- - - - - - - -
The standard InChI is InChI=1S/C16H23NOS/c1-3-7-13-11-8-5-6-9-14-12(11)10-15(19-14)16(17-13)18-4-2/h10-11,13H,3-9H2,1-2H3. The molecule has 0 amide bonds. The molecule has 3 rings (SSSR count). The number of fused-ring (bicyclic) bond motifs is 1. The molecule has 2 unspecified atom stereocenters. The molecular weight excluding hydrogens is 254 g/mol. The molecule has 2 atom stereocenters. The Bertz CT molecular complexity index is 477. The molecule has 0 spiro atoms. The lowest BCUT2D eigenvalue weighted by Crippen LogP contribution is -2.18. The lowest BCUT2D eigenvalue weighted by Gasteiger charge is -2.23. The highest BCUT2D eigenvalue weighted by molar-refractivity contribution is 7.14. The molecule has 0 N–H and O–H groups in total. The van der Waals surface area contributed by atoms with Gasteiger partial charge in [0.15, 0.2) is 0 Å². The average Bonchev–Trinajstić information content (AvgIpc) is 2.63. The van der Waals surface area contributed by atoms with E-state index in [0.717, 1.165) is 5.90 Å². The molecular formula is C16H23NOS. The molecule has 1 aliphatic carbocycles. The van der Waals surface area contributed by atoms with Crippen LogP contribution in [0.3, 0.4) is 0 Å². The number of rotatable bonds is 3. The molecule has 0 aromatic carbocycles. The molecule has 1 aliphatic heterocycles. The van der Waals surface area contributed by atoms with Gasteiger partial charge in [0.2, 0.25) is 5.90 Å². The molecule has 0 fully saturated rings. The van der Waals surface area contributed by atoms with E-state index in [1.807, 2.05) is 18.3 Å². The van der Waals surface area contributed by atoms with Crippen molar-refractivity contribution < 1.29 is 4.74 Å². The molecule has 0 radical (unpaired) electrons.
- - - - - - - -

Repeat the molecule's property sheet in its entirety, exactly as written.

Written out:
The standard InChI is InChI=1S/C16H23NOS/c1-3-7-13-11-8-5-6-9-14-12(11)10-15(19-14)16(17-13)18-4-2/h10-11,13H,3-9H2,1-2H3. The molecule has 0 amide bonds. The molecule has 3 rings (SSSR count). The number of fused-ring (bicyclic) bond motifs is 1. The molecule has 2 unspecified atom stereocenters. The molecular weight excluding hydrogens is 254 g/mol. The molecule has 2 atom stereocenters. The Bertz CT molecular complexity index is 477. The molecule has 0 spiro atoms. The lowest BCUT2D eigenvalue weighted by Crippen LogP contribution is -2.18. The lowest BCUT2D eigenvalue weighted by Gasteiger charge is -2.23. The highest BCUT2D eigenvalue weighted by molar-refractivity contribution is 7.14. The molecule has 0 N–H and O–H groups in total. The van der Waals surface area contributed by atoms with Gasteiger partial charge in [0.15, 0.2) is 0 Å². The average Bonchev–Trinajstić information content (AvgIpc) is 2.63. The van der Waals surface area contributed by atoms with E-state index in [0.717, 1.165) is 5.90 Å². The molecular formula is C16H23NOS. The molecule has 1 aliphatic carbocycles. The van der Waals surface area contributed by atoms with Crippen LogP contribution in [0.3, 0.4) is 0 Å². The number of rotatable bonds is 3. The molecule has 0 aromatic carbocycles. The molecule has 1 aliphatic heterocycles. The van der Waals surface area contributed by atoms with Gasteiger partial charge in [0.2, 0.25) is 5.90 Å². The molecule has 0 fully saturated rings. The van der Waals surface area contributed by atoms with E-state index in [1.807, 2.05) is 18.3 Å². The van der Waals surface area contributed by atoms with Crippen molar-refractivity contribution < 1.29 is 4.74 Å². The molecule has 0 radical (unpaired) electrons.